Kerning is the process of adjusting the space between letters in a font. This is most frequently used to change the aesthetic of a typography or when creating a brand new font style. Effective kerning can create interesting fonts to read but ineffective kerning can be quite cumbersome to read and detract from the design as a whole.

Emphasis can mean any number of things. As it applies to design, emphasis can be a focal point (i.e. where the eye is drawn to in the image) or it can be changing fonts to appear larger or bolder than others on the page. A graphic designer will use emphasis to lead the viewer around his/her design in the way intended to garner the most interest in the product.

Descender is a term of typography. It refers to the portion of lowercase letters that extend beyond the page line (referred to as baseline in some media). Some examples of this would be the lowercase “q” or “j.” Various fonts can play with the descenders and make them longer, shorter, or more elaborate. Cursive fonts tend to feature the most prominently emphasized  (call back to the previous term!) descenders of most fonts.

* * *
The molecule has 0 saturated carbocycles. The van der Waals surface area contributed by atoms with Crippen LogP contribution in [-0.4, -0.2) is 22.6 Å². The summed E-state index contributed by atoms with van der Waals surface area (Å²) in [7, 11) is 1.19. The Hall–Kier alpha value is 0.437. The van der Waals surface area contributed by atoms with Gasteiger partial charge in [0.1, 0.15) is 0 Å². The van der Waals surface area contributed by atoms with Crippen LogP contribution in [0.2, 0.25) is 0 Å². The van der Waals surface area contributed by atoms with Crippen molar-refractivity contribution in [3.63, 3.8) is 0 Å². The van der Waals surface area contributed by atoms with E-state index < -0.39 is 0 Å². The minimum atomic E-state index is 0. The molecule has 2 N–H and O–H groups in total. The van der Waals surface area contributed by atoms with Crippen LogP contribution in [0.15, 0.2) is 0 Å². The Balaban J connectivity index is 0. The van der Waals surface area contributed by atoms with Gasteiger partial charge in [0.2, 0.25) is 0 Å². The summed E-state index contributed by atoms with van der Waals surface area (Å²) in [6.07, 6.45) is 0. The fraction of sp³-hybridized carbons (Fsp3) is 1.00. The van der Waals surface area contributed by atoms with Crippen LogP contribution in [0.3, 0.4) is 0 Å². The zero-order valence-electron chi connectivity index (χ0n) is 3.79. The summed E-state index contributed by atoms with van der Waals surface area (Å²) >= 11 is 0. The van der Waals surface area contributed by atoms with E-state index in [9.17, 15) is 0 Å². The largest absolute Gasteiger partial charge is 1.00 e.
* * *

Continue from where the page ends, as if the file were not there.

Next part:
Visual Impact refers to the effect media or design has on our senses. Digital media as it pertains to the visual arts makes most use of our sense of sight almost exclusively, though hearing is utilized in music and film etc. A designer has to convey all of his ideas and emotions through the use of sight. When you look at a design, the emotions you feel, the things you imagine, the memories you recall, all of these are the visual impact of the design.

Constraint(s) serve to limit the designers actions and offer guidelines for how to go about creating their works. This can be any number of these from directives from a superior, page sizing, software required, client requests, and so on and so forth. Constraints tend to carry a negative connotation with them but they serve a useful and positive purpose of guiding or directing a designer towards the correct path for his/her design project.